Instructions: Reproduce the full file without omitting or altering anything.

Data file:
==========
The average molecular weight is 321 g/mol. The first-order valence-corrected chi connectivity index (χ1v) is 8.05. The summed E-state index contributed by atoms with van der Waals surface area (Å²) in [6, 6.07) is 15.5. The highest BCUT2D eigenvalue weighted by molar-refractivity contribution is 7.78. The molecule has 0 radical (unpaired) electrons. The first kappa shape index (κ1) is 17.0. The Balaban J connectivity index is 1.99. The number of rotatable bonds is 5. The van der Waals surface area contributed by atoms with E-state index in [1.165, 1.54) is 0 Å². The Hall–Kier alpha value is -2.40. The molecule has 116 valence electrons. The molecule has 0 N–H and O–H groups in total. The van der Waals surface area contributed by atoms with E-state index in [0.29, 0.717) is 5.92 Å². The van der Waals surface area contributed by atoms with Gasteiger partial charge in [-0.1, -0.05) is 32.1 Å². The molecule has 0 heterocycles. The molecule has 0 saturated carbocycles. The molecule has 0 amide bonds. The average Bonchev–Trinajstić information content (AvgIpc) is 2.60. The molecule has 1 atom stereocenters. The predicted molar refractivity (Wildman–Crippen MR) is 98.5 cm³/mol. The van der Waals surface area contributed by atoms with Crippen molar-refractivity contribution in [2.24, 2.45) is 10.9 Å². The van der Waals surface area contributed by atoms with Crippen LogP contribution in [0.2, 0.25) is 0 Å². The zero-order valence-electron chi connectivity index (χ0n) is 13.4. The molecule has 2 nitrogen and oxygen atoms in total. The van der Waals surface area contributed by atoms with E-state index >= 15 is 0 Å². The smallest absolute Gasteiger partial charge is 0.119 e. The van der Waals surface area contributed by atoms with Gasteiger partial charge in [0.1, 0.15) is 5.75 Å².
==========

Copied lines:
The average molecular weight is 321 g/mol. The first-order valence-corrected chi connectivity index (χ1v) is 8.05. The summed E-state index contributed by atoms with van der Waals surface area (Å²) in [6, 6.07) is 15.5. The highest BCUT2D eigenvalue weighted by molar-refractivity contribution is 7.78. The molecule has 0 radical (unpaired) electrons. The first kappa shape index (κ1) is 17.0. The Balaban J connectivity index is 1.99. The number of rotatable bonds is 5. The van der Waals surface area contributed by atoms with E-state index in [1.165, 1.54) is 0 Å². The Hall–Kier alpha value is -2.40. The molecule has 116 valence electrons. The molecule has 0 N–H and O–H groups in total. The van der Waals surface area contributed by atoms with E-state index in [0.29, 0.717) is 5.92 Å². The van der Waals surface area contributed by atoms with Gasteiger partial charge in [-0.1, -0.05) is 32.1 Å². The molecule has 0 heterocycles. The molecule has 0 saturated carbocycles. The molecule has 0 amide bonds. The average Bonchev–Trinajstić information content (AvgIpc) is 2.60. The molecule has 1 atom stereocenters. The predicted molar refractivity (Wildman–Crippen MR) is 98.5 cm³/mol. The van der Waals surface area contributed by atoms with Crippen molar-refractivity contribution in [2.24, 2.45) is 10.9 Å². The van der Waals surface area contributed by atoms with Crippen LogP contribution in [0.2, 0.25) is 0 Å². The zero-order valence-electron chi connectivity index (χ0n) is 13.4. The molecule has 2 nitrogen and oxygen atoms in total. The van der Waals surface area contributed by atoms with E-state index >= 15 is 0 Å². The smallest absolute Gasteiger partial charge is 0.119 e. The van der Waals surface area contributed by atoms with Gasteiger partial charge in [0.1, 0.15) is 5.75 Å².